Curtain Raiser

Phony Leaders & a Weary Hero, Colltalers

President Obama, always one for words, has summarized the aftermath of the latest prefab crisis brought about by the extreme right: we’ve got to get out of this habit of governing by crisis. It’s not a habit, though; it’s an addiction. And it’s not ‘we.’ Most Americans didn’t cause this. We’re just sick of it.
With the end of the U.S. government shutdown, at least for now, we’ve entered a period that some have smartly characterized as a ‘cease fire.’ We wonder how much further damage can the Tea Party inflict on us in the next assault, and how much more it’ll cost to this country’s economy.
For while the attempted hijack may have flushed over $20 billion and counting down the drain, the same shady characters giving public service a bad name have shown no remorse to those millions of poor Americans who voted or not for them, and are getting ready for some more come February.
That they’ve further weakened an already tenuous U.S. credibility, at least financial, in the world, and their folly hurt thousands of families for months ahead, is not even a factor in their public pitches. No, they actually act as if they’ve truly enjoyed having brought the world to an almost standstill.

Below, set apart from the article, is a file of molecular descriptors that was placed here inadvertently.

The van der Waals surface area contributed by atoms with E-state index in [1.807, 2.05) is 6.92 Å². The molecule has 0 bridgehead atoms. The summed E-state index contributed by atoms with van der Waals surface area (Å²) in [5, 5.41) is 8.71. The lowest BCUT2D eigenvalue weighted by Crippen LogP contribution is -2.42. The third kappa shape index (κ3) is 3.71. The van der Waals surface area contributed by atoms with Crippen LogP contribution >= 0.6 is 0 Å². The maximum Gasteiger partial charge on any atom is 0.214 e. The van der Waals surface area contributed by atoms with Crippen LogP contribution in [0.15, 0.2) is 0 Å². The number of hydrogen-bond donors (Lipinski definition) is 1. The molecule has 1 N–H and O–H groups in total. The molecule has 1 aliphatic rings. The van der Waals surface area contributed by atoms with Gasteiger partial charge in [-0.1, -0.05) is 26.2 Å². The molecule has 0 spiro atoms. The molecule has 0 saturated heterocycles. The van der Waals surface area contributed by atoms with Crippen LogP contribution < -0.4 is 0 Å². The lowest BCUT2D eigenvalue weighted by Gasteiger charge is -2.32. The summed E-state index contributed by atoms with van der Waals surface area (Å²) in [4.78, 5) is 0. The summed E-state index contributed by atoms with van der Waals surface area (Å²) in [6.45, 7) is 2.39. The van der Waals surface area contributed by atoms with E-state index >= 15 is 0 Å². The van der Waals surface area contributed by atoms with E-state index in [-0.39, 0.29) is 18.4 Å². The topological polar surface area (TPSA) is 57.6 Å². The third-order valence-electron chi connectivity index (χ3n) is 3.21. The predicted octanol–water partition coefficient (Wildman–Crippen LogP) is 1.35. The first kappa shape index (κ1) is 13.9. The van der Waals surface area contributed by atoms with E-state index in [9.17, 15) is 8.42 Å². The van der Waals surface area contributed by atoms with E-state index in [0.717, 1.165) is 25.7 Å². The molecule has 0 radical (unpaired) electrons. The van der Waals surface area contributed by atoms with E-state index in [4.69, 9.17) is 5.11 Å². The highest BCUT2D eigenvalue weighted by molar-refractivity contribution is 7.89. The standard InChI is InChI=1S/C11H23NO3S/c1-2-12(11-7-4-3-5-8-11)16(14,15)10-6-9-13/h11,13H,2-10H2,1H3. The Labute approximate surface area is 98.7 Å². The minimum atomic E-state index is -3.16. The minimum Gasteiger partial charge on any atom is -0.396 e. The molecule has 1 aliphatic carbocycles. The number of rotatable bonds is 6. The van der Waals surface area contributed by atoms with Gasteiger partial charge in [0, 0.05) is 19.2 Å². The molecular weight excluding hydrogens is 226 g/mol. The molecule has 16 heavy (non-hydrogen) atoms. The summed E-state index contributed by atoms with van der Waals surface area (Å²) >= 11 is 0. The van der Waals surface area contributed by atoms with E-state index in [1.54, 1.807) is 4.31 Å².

As their well paid cronies in the media dutifully fail to report, it’s as if the crisis was a result of mutual intransigence, so ‘natural’ in politics. The fact that it wasn’t, and that it had a well known cast of architects, bent on getting by force what the polls have denied them, goes virtually unchecked.
Not surprisingly, a good look at the weekend news, plus the almost all-white male cast of Sunday talk shows, only reinforced the idea that preparations have already started to demand more cuts in government spending which, if the recent past serves as an example, means only slashes in social programs.
Yes, there’s talk about some trimmings in the military budget, but we’re afraid that they refer to further restrictions in health coverage for Vets, both by reducing choices in the specialized care they need, and by slowing down even more the processing of the shameful backlog of their claims.
Talking about Vets, there’s an interesting, if somewhat discouraging, tale surrounding Ret. Army Captain William Swenson, who’s just received the first Medal of Honor given to an army officer since the Vietnam War. Hint: it’s not about his feats of courage in a hellhole battle in Afghanistan.
He’s earned it by saving fellow soldiers, rescuing Afghan troops and retrieving bodies of several Americans who died during the Battle of Ganjgal in 2009. Between then and last Tuesday, when he was finally given his award, lies a disturbing tale that says something about America, circa 2013.
For right after that particularly gruesome combat, Capt. Swenson broke ranks and dared to openly criticize his superiors for not providing enough air and artillery support. And here comes the interesting part: despite indicated for a medal for his actions, the Army said his nomination packet got lost.